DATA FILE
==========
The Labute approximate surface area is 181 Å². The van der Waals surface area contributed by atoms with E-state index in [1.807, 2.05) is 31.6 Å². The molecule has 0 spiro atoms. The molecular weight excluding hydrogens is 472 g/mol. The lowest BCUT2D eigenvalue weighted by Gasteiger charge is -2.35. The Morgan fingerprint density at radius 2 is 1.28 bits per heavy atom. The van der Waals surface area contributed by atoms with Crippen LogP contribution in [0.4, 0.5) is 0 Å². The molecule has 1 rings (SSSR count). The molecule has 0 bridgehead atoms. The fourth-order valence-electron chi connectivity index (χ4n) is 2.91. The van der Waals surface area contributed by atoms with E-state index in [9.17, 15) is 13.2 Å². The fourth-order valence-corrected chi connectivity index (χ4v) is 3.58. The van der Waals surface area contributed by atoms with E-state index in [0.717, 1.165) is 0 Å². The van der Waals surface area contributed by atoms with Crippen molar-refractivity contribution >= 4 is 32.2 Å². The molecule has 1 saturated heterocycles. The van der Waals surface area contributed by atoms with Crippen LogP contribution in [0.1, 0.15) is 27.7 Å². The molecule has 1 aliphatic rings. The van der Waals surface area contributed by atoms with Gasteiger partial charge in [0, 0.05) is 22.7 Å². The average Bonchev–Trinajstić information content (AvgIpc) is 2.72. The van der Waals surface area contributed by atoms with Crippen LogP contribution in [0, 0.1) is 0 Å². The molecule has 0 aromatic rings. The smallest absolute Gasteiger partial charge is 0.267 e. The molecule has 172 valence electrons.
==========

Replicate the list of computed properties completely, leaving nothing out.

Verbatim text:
The Labute approximate surface area is 181 Å². The van der Waals surface area contributed by atoms with E-state index in [1.807, 2.05) is 31.6 Å². The molecule has 0 spiro atoms. The molecular weight excluding hydrogens is 472 g/mol. The lowest BCUT2D eigenvalue weighted by Gasteiger charge is -2.35. The Morgan fingerprint density at radius 2 is 1.28 bits per heavy atom. The van der Waals surface area contributed by atoms with Crippen LogP contribution in [0.4, 0.5) is 0 Å². The molecule has 1 rings (SSSR count). The molecule has 0 bridgehead atoms. The fourth-order valence-electron chi connectivity index (χ4n) is 2.91. The van der Waals surface area contributed by atoms with E-state index in [9.17, 15) is 13.2 Å². The fourth-order valence-corrected chi connectivity index (χ4v) is 3.58. The van der Waals surface area contributed by atoms with E-state index in [0.717, 1.165) is 0 Å². The van der Waals surface area contributed by atoms with Crippen molar-refractivity contribution >= 4 is 32.2 Å². The molecule has 1 saturated heterocycles. The van der Waals surface area contributed by atoms with Crippen LogP contribution in [0.1, 0.15) is 27.7 Å². The molecule has 1 aliphatic rings. The van der Waals surface area contributed by atoms with Gasteiger partial charge in [0, 0.05) is 22.7 Å². The average Bonchev–Trinajstić information content (AvgIpc) is 2.72. The van der Waals surface area contributed by atoms with Crippen LogP contribution in [0, 0.1) is 0 Å². The molecule has 0 aromatic rings. The smallest absolute Gasteiger partial charge is 0.267 e. The molecule has 172 valence electrons.